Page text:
• In one embodiment, in order to correlate the threads that the operating system schedules and the hardware threads that the hardware receives and executes, a mapping of software to hardware threads is kept. This mapping may be stored, for example, in a register. FIG. 2 shows an example of a register table having the software to hardware thread mapping. In one embodiment, when the operating system schedules a thread, the operating system records the software thread identifier (id) 202. When the hardware takes that thread to execute, the hardware tags the thread with a hardware thread id 204 and enters the corresponding hardware thread id in the mapping table 200. The software and the hardware may then communicate regarding threads using the thread id mappings.
  • Referring to FIG. 1, as the thread executes, the hardware records that thread's use of various processing elements such as the floating point units, integer units, ALUs, shifters, registers, decoder, and the like at 108. The hardware may also log the thread's memory utilization patterns such as the thread's use of L1 cache, the amount of use, etc. Other characterization or attributes of the running hardware thread may be provided similarly. In one embodiment of the present disclosure, this information may be stored or logged in a utilization table such as the one shown in FIG. 3.
  • FIG. 3 illustrates an example of a utilization table in one embodiment, which for example is populated when the hardware executes a thread. The table may be a register allocated for each thread 302, 304, 306 and readable by the software, for instance, an operating system. The registers may include each thread's usage count or amount of use of each functional unit and cache and the like within a given core. For instance, the tables for thread id 1 (302), thread id 2 (304), thread id 3 (306) in FIG. 3 show three floating point units 308, 310, 312, an ALU 314, a decoder 316, L1 cache 318, etc. on this particular core. Different cores may have different configurations. As a hardware thread is running, the hardware keeps track of the thread's use of each of these functional units, cache memory, and the like, recording the usage in the registers shown in FIG. 3. In one embodiment, each entry 320 in the register may be a counter, for instance, an 8-bit counter that the hardware increments, for example, by one, every time the thread uses that functional unit. In order to keep the counter from wrapping around, the hardware may decrement the count by one, for instance, every predetermined number of cycles. Thus, for example, the counter may be decremented every 10 cycles so that the count does not reach a maximum number too quickly. An entry 322 for cache usage may have different format that would allow the hardware to specify the amount of cache used. For example, number of bytes or partitions that the thread uses may be recorded at 322. Although not shown, a separate memory bank or register may be used to record the cache usage. It should be noted that FIG. 3 is shown for illustrative purposes only. Any other known or will-be-known method or schema for logging or recording information or otherwise communicating information may be used.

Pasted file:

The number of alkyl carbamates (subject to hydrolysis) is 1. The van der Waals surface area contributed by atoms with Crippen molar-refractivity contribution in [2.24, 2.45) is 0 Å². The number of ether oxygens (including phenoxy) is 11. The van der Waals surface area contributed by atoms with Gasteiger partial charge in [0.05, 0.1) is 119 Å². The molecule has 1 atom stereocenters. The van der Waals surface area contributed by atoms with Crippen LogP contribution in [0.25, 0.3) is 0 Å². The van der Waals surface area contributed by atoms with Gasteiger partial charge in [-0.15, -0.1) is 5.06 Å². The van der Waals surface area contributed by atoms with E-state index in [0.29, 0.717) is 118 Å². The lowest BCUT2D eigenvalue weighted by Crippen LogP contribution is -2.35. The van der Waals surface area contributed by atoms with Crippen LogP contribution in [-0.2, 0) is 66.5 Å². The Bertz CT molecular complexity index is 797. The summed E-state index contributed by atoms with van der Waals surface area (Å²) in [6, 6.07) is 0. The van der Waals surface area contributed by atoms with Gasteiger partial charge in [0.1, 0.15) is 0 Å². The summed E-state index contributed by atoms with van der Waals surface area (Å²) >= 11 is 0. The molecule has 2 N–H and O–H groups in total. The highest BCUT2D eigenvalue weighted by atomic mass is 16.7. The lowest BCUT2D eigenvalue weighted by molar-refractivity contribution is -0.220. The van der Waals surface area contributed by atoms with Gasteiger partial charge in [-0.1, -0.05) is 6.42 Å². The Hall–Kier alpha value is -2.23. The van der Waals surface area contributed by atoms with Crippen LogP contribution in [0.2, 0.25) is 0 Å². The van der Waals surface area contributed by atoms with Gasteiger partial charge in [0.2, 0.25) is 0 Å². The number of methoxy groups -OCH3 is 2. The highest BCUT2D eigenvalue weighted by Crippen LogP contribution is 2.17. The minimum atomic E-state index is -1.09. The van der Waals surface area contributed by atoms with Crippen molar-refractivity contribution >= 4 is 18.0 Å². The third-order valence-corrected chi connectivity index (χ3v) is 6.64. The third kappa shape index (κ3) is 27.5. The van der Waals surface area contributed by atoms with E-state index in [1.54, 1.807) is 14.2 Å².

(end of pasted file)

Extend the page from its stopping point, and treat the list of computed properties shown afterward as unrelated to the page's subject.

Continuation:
• Referring back to FIG. 1, at 110, the recorded patterns of use as shown in FIG. 3 are stored into a characterization data structure such as the data structure shown in FIG. 4. For instance, the operating system reads the recorded patterns and characterizes the thread's use of each functional unit by phases of execution. This characterization per functional unit per thread by each phase is stored into a data structure.
  • FIG. 4 illustrates data structure characterizing the usage pattern. For each thread, the operating system or the like stores usage patterns in data structure 402, 404, characterizing the usage by each phase 406, 412, 414, 416, etc. of the execution for a given thread. In general, threads have different phases of execution. Phases of execution may include initialization phase, computation phase, data reordering phase, analysis phase, printing phase, etc. For each phase of a given thread, usage pattern for a functional unit is recorded. For example, for thread id 1 (410), use of floating point unit 1 (408) during phase 1 (406) is recorded as high. For thread id 1 (410), use of floating point unit 2 (418) during phase 1 (406) is recorded as being low. For thread id 1 (410), use of integer unit 1 during phase 1 (406) is recorded as being high. For thread id 1 (410), use of integer unit 2 during phase 1 (406) is recorded as being low. For thread id 1 (410), use of ALU during phase 1 (406) is recorded as being high. During the phase 2 execution, thread id 1's use of floating point unit 1 is low, its use of floating point unit 2 is low, its use of integer unit 1 is high, its use of integer unit 2 is low, etc.